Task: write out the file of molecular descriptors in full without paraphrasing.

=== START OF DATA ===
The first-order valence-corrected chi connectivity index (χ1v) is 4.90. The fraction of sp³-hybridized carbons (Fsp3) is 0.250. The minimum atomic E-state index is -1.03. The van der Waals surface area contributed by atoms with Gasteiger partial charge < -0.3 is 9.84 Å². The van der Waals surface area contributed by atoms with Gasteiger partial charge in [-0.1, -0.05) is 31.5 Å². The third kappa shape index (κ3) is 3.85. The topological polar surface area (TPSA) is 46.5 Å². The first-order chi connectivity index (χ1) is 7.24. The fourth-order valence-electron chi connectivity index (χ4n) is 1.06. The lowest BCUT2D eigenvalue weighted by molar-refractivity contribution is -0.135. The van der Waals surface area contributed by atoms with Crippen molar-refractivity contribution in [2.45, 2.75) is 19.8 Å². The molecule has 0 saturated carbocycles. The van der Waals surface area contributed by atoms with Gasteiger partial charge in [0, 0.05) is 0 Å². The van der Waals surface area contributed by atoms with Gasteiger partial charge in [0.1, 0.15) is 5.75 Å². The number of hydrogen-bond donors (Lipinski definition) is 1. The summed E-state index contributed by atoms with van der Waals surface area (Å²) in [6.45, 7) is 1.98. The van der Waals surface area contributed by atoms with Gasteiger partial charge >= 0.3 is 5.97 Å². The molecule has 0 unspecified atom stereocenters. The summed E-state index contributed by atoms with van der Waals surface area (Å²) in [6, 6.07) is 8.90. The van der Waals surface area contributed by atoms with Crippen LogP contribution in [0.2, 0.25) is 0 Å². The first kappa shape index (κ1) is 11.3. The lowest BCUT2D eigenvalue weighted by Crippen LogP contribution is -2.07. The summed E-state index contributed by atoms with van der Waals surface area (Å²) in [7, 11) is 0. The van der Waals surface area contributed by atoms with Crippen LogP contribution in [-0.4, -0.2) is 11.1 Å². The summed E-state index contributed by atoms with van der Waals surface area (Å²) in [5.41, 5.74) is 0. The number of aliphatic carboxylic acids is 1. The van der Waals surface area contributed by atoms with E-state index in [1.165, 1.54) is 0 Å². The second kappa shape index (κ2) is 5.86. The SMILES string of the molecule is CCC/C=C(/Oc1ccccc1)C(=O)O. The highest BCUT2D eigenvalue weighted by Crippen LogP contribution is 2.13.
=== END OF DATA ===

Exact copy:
The first-order valence-corrected chi connectivity index (χ1v) is 4.90. The fraction of sp³-hybridized carbons (Fsp3) is 0.250. The minimum atomic E-state index is -1.03. The van der Waals surface area contributed by atoms with Gasteiger partial charge < -0.3 is 9.84 Å². The van der Waals surface area contributed by atoms with Gasteiger partial charge in [-0.1, -0.05) is 31.5 Å². The third kappa shape index (κ3) is 3.85. The topological polar surface area (TPSA) is 46.5 Å². The first-order chi connectivity index (χ1) is 7.24. The fourth-order valence-electron chi connectivity index (χ4n) is 1.06. The lowest BCUT2D eigenvalue weighted by molar-refractivity contribution is -0.135. The van der Waals surface area contributed by atoms with Crippen molar-refractivity contribution in [2.45, 2.75) is 19.8 Å². The molecule has 0 saturated carbocycles. The van der Waals surface area contributed by atoms with Gasteiger partial charge in [0, 0.05) is 0 Å². The van der Waals surface area contributed by atoms with Gasteiger partial charge in [0.1, 0.15) is 5.75 Å². The number of hydrogen-bond donors (Lipinski definition) is 1. The summed E-state index contributed by atoms with van der Waals surface area (Å²) in [6.45, 7) is 1.98. The van der Waals surface area contributed by atoms with Gasteiger partial charge >= 0.3 is 5.97 Å². The molecule has 0 unspecified atom stereocenters. The summed E-state index contributed by atoms with van der Waals surface area (Å²) in [6, 6.07) is 8.90. The van der Waals surface area contributed by atoms with Crippen LogP contribution in [0.2, 0.25) is 0 Å². The first kappa shape index (κ1) is 11.3. The lowest BCUT2D eigenvalue weighted by Crippen LogP contribution is -2.07. The summed E-state index contributed by atoms with van der Waals surface area (Å²) in [7, 11) is 0. The van der Waals surface area contributed by atoms with Crippen LogP contribution in [-0.4, -0.2) is 11.1 Å². The summed E-state index contributed by atoms with van der Waals surface area (Å²) in [5.41, 5.74) is 0. The number of aliphatic carboxylic acids is 1. The van der Waals surface area contributed by atoms with E-state index in [1.165, 1.54) is 0 Å². The second kappa shape index (κ2) is 5.86. The SMILES string of the molecule is CCC/C=C(/Oc1ccccc1)C(=O)O. The highest BCUT2D eigenvalue weighted by Crippen LogP contribution is 2.13.